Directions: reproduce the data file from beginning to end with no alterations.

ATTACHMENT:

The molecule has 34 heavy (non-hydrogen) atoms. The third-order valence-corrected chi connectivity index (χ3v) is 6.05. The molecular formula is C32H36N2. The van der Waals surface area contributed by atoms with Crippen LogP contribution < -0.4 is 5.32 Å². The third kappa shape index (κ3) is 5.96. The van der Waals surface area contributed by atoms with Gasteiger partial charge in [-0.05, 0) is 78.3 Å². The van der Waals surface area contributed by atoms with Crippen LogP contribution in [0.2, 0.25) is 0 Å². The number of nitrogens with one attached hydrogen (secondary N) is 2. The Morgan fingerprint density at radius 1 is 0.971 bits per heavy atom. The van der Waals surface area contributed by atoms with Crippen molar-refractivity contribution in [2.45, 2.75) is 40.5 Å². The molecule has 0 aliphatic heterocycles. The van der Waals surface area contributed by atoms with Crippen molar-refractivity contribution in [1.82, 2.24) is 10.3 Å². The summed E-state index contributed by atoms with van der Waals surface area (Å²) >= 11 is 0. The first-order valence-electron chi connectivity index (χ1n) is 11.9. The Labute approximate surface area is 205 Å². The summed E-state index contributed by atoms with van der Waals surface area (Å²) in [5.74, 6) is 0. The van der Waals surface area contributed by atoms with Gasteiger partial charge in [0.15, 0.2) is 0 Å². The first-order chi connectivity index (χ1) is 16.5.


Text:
The molecule has 34 heavy (non-hydrogen) atoms. The third-order valence-corrected chi connectivity index (χ3v) is 6.05. The molecular formula is C32H36N2. The van der Waals surface area contributed by atoms with Crippen LogP contribution < -0.4 is 5.32 Å². The third kappa shape index (κ3) is 5.96. The van der Waals surface area contributed by atoms with Gasteiger partial charge in [-0.05, 0) is 78.3 Å². The van der Waals surface area contributed by atoms with Crippen LogP contribution in [0.2, 0.25) is 0 Å². The number of nitrogens with one attached hydrogen (secondary N) is 2. The Morgan fingerprint density at radius 1 is 0.971 bits per heavy atom. The van der Waals surface area contributed by atoms with Crippen molar-refractivity contribution in [2.45, 2.75) is 40.5 Å². The molecule has 0 aliphatic heterocycles. The van der Waals surface area contributed by atoms with Crippen molar-refractivity contribution in [1.82, 2.24) is 10.3 Å². The summed E-state index contributed by atoms with van der Waals surface area (Å²) >= 11 is 0. The first-order valence-electron chi connectivity index (χ1n) is 11.9. The Labute approximate surface area is 205 Å². The summed E-state index contributed by atoms with van der Waals surface area (Å²) in [5.74, 6) is 0. The van der Waals surface area contributed by atoms with Gasteiger partial charge in [0.15, 0.2) is 0 Å². The first-order chi connectivity index (χ1) is 16.5.